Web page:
Austin Police Chief Art Acevedo has been reprimanded, stripped of five days’ pay and warned his job is in jeopardy after his boss said he didn’t follow orders to stop discussing the controversial police shooting of an unarmed teen in February.
At the center of the penalty against the chief, City Manager Marc Ott said Acevedo had been insubordinate, according to documents obtained Tuesday by the American-Statesman and KVUE-TV.
But Ott also laid bare his ongoing concerns about Acevedo’s performance unrelated to the shooting, warning in an April 15 memo that he could be fired for future misconduct. Ott wrote in the blistering two-page memo that he had previously documented “operation and judgment concerns” about Acevedo in August 2011, but didn’t specify what those concerns were.
In the aftermath of the shooting, Acevedo made comments that the police union claimed showed he had prejudged the case and potentially violated the officer’s right to a fair investigation.
“Some APD personnel who were interviewed during the course of this review expressed concern that they would suffer retaliation from the department as a result of their involvement in this matter,” Ott wrote. “You are reminded that the city has a policy of zero tolerance for retaliation.”
The documents show publicly for the first time dissatisfaction among some in city management for an official who has been arguably the most visible in local government since arriving in Austin in 2007. It also reveals years of strain between Ott and Acevedo, who was hired from the California Highway Patrol by then-City Manager Toby Futrell.
The suspension comes after Ott in September gave Acevedo a 5-percent pay raise and a new separation agreement granting up to six months of severance pay should he be fired. In return, Acevedo withdrew from the San Antonio Police Department’s search for a new chief. Acevedo now earns about $206,086, and the five days without pay would mean a loss of about $4,000.
Ott also ordered that, as an additional condition of the discipline, Acevedo must get prior permission from the city manager’s office for future work-related travel.
Acevedo said in a statement Tuesday, “I respectfully differ with the city manager and Austin Police Association about my public remarks and response to the officer-involved shooting on February 8, 2016. I acted in the best interests of the City of Austin, Austin Police Department, and community after a tragic incident that cost a young life and ended a police officer’s career.
“While I disagree with the manager’s reprimand, I recognize his right to exercise that authority,” Acevedo said. “The manager and I have worked together for nearly nine years. Disagreements are inevitable. I look forward to putting this behind us and continuing a productive partnership.”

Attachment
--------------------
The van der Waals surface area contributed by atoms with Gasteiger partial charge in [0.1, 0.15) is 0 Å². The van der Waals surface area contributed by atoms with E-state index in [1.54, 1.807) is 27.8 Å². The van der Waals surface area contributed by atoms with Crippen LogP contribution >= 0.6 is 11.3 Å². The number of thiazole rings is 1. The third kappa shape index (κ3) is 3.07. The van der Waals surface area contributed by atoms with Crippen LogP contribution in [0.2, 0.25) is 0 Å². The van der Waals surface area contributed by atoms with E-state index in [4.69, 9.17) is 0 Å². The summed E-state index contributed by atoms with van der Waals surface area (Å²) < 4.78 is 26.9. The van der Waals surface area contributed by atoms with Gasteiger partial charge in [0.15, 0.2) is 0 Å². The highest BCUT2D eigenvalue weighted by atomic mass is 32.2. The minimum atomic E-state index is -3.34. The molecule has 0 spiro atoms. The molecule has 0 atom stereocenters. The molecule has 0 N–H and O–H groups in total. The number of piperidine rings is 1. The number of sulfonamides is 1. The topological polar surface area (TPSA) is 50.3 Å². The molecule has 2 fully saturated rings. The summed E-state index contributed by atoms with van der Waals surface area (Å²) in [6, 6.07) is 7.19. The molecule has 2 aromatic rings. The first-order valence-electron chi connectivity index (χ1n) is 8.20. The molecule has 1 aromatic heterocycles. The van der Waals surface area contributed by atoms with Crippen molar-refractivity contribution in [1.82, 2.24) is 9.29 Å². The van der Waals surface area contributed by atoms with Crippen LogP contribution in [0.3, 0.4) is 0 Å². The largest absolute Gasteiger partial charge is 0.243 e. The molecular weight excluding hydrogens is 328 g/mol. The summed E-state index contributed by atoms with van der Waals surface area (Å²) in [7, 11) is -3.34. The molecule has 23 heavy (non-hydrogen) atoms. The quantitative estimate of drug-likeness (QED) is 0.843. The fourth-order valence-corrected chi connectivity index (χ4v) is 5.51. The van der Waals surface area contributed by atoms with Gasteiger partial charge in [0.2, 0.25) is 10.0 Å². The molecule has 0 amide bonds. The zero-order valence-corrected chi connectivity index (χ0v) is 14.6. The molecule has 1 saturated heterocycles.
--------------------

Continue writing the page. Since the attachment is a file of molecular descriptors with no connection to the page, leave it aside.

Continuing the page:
The discipline against Acevedo came after comments he made soon after David Joseph was shot by officer Geoffrey Freeman, who Acevedo has since fired for excessive force.
Freeman’s attorneys have said he fired at Joseph, 17, who was nude and wasn’t armed, after the teen charged at him in the streetwhen Freeman responded Feb. 8 to a disturbance in Northeast Austin.
The shooting prompted immediate community backlash, with many questioning why an officer used deadly force on a suspect who had no way to conceal a weapon.
Acevedo responded with a news conference Feb. 11 with representatives from several community groups, including Black Lives Matter — a decision that angered many officers and their union who thought the gathering showed Acevedo had already decided that Freeman erred.
Documents show that, several weeks later, Acevedo visited the department’s police training academy, where he again discussed the shooting.
That meeting prompted a formal complaint to Ott by the union, and Ott hired an outside investigator, Larry Watts, to look into whether Acevedo’s comments were inappropriate or showed a bias against Freeman.
Watts found Acevedo hadn’t violated any policies, but wrote that “while I do not find a policy violation, I do believe that the department and city of Austin would have been better served if he had refrained from discussing the Freeman case at that time.”
Soon after Acevedo’s visit to the academy, Ott met with Acevedo and, the city manager wrote, “I directed you to let the administrative investigation process proceed in its normal course; to cease meeting with groups, including APD officers and cadets, and talking about matters connected with the pending officer involved shooting investigation.” He also was told not to discuss the case with union President Ken Casaday, Ott wrote.
According to the memo, Acevedo proceeded to discuss the case with Casaday on March 3, and returned to the police academy March 4 to hold a mandatory meeting with cadets and training staff.
“Both meetings were in reference to the events that occurred at the academy earlier that week,” Ott wrote.
The memo said that Ott met with Acevedo on April 12, gave him an opportunity to respond about why he had conducted those meetings, and that Acevedo agreed that his actions had been insubordinate.
“I fully expect that you will address your performance in regard to these issues,” Ott wrote. “I want to make clear that future misconduct or a serious failure to adhere to our principle of the best managed by showing further poor judgment in the performance of your job duties will lead to additional personnel action up to and including termination.”